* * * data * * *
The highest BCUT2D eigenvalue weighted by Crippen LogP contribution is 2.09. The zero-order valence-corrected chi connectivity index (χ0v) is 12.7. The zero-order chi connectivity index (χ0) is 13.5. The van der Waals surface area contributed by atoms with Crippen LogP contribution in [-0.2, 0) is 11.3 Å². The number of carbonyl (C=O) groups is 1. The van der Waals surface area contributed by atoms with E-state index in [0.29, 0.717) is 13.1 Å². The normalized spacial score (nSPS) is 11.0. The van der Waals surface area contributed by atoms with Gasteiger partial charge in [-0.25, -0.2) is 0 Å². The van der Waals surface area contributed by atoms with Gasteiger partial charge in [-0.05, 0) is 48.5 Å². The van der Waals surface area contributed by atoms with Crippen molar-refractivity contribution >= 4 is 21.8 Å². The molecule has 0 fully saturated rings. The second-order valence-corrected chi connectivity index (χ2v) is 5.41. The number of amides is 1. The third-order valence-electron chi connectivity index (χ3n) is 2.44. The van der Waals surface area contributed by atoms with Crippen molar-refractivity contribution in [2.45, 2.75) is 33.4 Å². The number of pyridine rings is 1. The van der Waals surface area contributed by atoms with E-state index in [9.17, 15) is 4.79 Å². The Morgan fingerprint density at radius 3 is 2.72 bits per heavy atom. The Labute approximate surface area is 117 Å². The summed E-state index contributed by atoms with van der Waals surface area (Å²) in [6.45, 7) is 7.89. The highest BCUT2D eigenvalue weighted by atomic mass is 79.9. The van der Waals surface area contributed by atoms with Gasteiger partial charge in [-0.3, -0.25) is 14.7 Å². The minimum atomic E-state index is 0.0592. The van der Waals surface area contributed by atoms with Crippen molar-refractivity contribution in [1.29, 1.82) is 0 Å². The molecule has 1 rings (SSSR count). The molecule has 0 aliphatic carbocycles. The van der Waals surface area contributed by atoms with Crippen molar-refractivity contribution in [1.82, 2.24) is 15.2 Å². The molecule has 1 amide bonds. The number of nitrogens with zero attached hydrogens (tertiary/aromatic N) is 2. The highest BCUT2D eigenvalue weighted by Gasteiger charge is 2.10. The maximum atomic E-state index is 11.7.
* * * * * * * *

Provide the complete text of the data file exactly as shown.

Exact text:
The highest BCUT2D eigenvalue weighted by Crippen LogP contribution is 2.09. The zero-order valence-corrected chi connectivity index (χ0v) is 12.7. The zero-order chi connectivity index (χ0) is 13.5. The van der Waals surface area contributed by atoms with Crippen LogP contribution in [-0.2, 0) is 11.3 Å². The number of carbonyl (C=O) groups is 1. The van der Waals surface area contributed by atoms with E-state index in [0.29, 0.717) is 13.1 Å². The normalized spacial score (nSPS) is 11.0. The van der Waals surface area contributed by atoms with Gasteiger partial charge in [-0.25, -0.2) is 0 Å². The van der Waals surface area contributed by atoms with Gasteiger partial charge in [-0.05, 0) is 48.5 Å². The van der Waals surface area contributed by atoms with Crippen molar-refractivity contribution >= 4 is 21.8 Å². The molecule has 0 fully saturated rings. The second-order valence-corrected chi connectivity index (χ2v) is 5.41. The number of amides is 1. The third-order valence-electron chi connectivity index (χ3n) is 2.44. The van der Waals surface area contributed by atoms with Crippen molar-refractivity contribution in [2.45, 2.75) is 33.4 Å². The number of pyridine rings is 1. The van der Waals surface area contributed by atoms with E-state index in [9.17, 15) is 4.79 Å². The Morgan fingerprint density at radius 3 is 2.72 bits per heavy atom. The Labute approximate surface area is 117 Å². The summed E-state index contributed by atoms with van der Waals surface area (Å²) in [6.45, 7) is 7.89. The highest BCUT2D eigenvalue weighted by atomic mass is 79.9. The van der Waals surface area contributed by atoms with Gasteiger partial charge in [-0.3, -0.25) is 14.7 Å². The minimum atomic E-state index is 0.0592. The van der Waals surface area contributed by atoms with Crippen molar-refractivity contribution in [1.29, 1.82) is 0 Å². The molecule has 1 rings (SSSR count). The molecule has 0 aliphatic carbocycles. The van der Waals surface area contributed by atoms with Crippen molar-refractivity contribution in [1.82, 2.24) is 15.2 Å². The molecule has 1 amide bonds. The number of nitrogens with zero attached hydrogens (tertiary/aromatic N) is 2. The highest BCUT2D eigenvalue weighted by Gasteiger charge is 2.10. The maximum atomic E-state index is 11.7.